April 3, 2024

Bioavailability of Nutrients

We hear the term ‘Bioavailability’ in terms of nutrition a lot, but what is it and why does it matter?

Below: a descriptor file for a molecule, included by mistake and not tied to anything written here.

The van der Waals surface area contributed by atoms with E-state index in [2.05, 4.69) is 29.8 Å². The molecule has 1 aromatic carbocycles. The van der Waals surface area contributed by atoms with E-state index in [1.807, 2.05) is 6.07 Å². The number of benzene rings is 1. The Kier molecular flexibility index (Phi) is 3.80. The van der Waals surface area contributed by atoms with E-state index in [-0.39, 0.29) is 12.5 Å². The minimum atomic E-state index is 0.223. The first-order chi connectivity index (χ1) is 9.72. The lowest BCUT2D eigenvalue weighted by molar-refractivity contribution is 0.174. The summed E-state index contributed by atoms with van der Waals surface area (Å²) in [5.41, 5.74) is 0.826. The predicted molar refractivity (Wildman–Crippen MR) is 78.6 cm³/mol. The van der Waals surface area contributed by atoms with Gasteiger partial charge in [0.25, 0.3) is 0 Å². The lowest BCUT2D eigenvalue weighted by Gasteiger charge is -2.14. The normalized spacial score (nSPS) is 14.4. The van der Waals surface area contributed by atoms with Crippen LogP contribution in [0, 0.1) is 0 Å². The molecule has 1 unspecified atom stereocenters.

Bioavailability refers to the extent to which nutrients from food or supplements are absorbed and utilized by the body. It is a crucial concept in nutrition as it determines how effectively our bodies can access and utilize the nutrients we consume. When we consume food, the nutrients present in it need to be broken down and absorbed into the bloodstream to be utilized by the body. However, not all nutrients are equally bioavailable. Factors such as the form of the nutrient, the presence of other substances in the food, and individual differences in metabolism can all affect bioavailability. Bioavailability matters because it directly impacts our nutritional status and overall health. If the bioavailability of certain nutrients is low, even if we consume an adequate amount of those nutrients, our bodies may not be able to absorb and use them effectively, which can lead to nutrient deficiencies and related health problems. For example, iron is an essential nutrient for the production of red blood cells and overall energy metabolism. Iron from plant-based sources (non-heme iron) is less bioavailable than iron from animal sources (heme iron). Therefore, individuals following a vegetarian or vegan diet may need to pay extra attention to their iron intake and consider factors that enhance iron absorption, such as consuming vitamin C alongside plant-based iron sources or adding iron supplements. Other nutrients that often require supplementation include Vitamin D, especially for those with limited sun exposure, Vitamin B12, Omega-3 Fatty Acids and Calcium. Although the bioavailability of nutrients in food is generally higher than that of supplements due to the natural matrix and synergistic effects, it is challenging to always ensure our full nutrient requirements are being met. Supplements can play a crucial role in meeting these nutrient requirements and ensuring adequate bioavailability. Striking a balance between whole food sources and targeted supplementation can help ensure optimal nutrient intake for overall health and well-being.